Using Primary Sources in the Classroom:
| Introduction to Reconstruction Unit
Alabama was desolate after four years of Civil War. The social and economic fabric of the state was torn as its citizens looked about them at the material devastation while mourning the loss of as many as 70,000 men killed or disabled. Industry and agriculture were destitute, having suffered invading Union troops and foraging armies on both sides during the conflict, particularly in the northern counties. While the state's Black Belt largely was untouched by the fighting until the very end of the war, its once-rich cotton economy was in shambles as the black slaves upon which its wealth depended were freed with the war's end.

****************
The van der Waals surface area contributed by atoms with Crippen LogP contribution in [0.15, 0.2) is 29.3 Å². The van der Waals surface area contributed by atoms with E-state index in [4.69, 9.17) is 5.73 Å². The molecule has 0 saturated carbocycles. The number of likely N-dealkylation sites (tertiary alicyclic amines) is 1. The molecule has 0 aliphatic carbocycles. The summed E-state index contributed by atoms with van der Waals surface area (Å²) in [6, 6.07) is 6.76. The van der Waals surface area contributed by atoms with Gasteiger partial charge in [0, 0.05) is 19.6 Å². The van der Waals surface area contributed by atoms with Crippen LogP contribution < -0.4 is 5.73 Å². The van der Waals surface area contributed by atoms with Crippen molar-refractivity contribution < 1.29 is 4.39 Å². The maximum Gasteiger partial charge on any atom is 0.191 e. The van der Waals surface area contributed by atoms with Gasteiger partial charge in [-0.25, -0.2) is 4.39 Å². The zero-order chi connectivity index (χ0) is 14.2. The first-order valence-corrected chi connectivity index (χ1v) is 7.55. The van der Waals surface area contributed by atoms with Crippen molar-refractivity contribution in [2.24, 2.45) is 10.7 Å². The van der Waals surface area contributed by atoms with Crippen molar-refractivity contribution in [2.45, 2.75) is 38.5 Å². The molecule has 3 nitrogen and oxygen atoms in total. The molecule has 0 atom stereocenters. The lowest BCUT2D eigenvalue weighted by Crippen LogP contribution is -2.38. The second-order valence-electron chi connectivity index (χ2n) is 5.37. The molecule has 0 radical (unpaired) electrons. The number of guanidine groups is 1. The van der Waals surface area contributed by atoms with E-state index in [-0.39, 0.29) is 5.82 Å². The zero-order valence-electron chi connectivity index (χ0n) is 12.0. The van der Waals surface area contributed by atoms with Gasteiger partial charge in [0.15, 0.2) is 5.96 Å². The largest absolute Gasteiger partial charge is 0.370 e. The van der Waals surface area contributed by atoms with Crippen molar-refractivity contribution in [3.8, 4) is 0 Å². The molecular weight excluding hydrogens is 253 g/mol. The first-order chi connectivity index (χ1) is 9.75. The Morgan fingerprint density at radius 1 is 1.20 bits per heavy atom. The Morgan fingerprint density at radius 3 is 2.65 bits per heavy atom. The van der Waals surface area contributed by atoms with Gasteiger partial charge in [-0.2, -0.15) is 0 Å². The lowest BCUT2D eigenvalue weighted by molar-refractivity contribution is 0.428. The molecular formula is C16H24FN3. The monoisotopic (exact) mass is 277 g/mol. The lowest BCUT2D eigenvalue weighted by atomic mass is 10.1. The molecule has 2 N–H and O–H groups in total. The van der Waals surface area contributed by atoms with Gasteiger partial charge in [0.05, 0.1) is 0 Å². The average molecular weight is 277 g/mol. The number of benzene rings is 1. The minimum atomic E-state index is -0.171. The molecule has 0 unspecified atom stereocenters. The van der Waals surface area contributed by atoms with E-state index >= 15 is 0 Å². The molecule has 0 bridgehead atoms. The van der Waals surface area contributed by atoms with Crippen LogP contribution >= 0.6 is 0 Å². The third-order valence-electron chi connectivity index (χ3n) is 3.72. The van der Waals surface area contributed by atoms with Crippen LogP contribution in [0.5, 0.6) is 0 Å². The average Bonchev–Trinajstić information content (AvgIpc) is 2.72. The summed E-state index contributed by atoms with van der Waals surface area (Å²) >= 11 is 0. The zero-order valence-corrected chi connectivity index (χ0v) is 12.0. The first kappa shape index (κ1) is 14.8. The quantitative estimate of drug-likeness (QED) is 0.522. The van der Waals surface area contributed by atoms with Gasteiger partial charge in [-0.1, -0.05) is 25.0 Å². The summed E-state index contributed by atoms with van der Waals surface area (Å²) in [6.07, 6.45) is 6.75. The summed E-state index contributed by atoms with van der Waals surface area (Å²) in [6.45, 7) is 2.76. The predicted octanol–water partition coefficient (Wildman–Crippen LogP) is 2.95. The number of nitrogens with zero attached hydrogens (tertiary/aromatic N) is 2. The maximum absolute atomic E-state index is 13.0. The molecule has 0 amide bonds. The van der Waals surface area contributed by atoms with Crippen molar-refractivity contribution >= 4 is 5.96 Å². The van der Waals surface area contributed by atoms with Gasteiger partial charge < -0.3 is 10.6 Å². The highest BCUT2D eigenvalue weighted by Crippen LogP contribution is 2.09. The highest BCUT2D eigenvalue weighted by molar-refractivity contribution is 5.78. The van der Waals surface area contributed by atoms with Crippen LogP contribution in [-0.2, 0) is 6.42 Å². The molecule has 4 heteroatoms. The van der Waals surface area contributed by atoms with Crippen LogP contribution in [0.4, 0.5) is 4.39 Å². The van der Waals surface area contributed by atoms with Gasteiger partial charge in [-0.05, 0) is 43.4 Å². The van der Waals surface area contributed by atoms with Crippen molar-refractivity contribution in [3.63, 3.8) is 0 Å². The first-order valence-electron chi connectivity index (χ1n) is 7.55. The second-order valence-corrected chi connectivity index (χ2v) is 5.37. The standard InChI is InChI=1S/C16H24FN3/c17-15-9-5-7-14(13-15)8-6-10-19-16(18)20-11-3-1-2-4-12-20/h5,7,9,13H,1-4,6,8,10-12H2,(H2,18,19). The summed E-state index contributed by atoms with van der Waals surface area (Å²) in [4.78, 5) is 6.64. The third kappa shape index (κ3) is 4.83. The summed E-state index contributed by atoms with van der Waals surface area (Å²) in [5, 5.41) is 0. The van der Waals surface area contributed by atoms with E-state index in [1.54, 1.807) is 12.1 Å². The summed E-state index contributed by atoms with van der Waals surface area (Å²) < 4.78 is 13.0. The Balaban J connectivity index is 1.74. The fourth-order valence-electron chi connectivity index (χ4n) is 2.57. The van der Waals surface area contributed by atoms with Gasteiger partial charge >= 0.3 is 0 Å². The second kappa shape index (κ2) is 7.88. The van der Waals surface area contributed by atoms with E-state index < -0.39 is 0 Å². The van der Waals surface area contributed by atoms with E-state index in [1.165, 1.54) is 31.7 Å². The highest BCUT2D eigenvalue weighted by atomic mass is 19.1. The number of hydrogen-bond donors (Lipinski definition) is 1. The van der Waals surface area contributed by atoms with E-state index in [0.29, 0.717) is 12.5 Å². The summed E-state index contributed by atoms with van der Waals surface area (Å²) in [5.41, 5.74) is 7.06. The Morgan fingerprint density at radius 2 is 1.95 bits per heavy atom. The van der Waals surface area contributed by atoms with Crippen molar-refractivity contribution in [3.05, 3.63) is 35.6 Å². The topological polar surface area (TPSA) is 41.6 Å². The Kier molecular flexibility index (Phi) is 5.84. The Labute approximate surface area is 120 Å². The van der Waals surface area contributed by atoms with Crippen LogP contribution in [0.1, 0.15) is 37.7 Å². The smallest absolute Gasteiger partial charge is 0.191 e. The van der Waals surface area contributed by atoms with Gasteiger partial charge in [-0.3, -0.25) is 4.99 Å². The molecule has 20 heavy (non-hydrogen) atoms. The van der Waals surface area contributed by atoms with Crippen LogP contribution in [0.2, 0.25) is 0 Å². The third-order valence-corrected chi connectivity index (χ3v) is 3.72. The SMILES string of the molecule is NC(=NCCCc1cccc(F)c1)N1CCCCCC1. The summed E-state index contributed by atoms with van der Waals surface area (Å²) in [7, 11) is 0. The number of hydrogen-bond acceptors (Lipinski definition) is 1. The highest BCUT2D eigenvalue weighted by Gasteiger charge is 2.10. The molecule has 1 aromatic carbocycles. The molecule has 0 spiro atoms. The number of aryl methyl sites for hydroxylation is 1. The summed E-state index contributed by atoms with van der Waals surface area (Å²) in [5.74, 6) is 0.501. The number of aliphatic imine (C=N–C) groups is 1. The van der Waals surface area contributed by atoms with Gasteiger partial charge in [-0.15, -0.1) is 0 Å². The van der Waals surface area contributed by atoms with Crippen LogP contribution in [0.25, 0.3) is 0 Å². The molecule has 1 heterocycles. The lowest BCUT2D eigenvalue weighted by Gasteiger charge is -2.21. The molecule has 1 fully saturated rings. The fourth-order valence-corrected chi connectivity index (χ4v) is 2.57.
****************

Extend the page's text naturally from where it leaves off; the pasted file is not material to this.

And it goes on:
Economic recovery was complicated by social tensions between those who had supported secession and those who had not, and between white Alabamians and newly emancipated African Americans. Intrigues in Montgomery and in Washington further retarded economic recovery and reconciliation as state and national politicians vied over the power to direct the process of Reconstruction. Ultimately, three constitutions were written for Alabama during Reconstruction: the first attempted virtually to reestablish the pre-war status quo (1865), the second to broaden political power to include black freedmen (1868), and the third to restore control to conservative Democrats (1875). Violence and election fraud accompanied the process at every turn.
Go to Lesson 1: "Freedmen's Bureau: Labor Contract or Re-enslavement?"
Go to Lesson 2: "Constitutional Convention, 1875: Photographs as Historical Documents"
Go to Lesson 3: "Alabama Railroads: Maps as Historical Documents"
Alabama Internet Resources
Updated: May 23, 2012